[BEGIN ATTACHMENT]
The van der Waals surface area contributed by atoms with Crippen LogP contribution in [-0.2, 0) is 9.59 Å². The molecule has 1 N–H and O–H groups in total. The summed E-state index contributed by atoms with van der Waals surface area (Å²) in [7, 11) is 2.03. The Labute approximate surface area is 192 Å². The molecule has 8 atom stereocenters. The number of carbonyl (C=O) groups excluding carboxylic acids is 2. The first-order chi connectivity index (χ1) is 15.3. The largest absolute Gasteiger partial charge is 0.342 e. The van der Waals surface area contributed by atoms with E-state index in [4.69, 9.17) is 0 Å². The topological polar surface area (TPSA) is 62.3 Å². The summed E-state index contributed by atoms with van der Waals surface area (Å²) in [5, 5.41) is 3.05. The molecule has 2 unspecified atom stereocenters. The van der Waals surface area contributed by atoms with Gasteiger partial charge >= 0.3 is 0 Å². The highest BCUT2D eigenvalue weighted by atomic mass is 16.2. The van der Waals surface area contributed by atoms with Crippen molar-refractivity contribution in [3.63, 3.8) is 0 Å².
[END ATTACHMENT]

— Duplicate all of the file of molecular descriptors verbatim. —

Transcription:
The van der Waals surface area contributed by atoms with Crippen LogP contribution in [-0.2, 0) is 9.59 Å². The molecule has 1 N–H and O–H groups in total. The summed E-state index contributed by atoms with van der Waals surface area (Å²) in [7, 11) is 2.03. The Labute approximate surface area is 192 Å². The molecule has 8 atom stereocenters. The number of carbonyl (C=O) groups excluding carboxylic acids is 2. The first-order chi connectivity index (χ1) is 15.3. The largest absolute Gasteiger partial charge is 0.342 e. The van der Waals surface area contributed by atoms with E-state index in [4.69, 9.17) is 0 Å². The topological polar surface area (TPSA) is 62.3 Å². The summed E-state index contributed by atoms with van der Waals surface area (Å²) in [5, 5.41) is 3.05. The molecule has 2 unspecified atom stereocenters. The van der Waals surface area contributed by atoms with Gasteiger partial charge >= 0.3 is 0 Å². The highest BCUT2D eigenvalue weighted by atomic mass is 16.2. The van der Waals surface area contributed by atoms with Crippen molar-refractivity contribution in [3.63, 3.8) is 0 Å².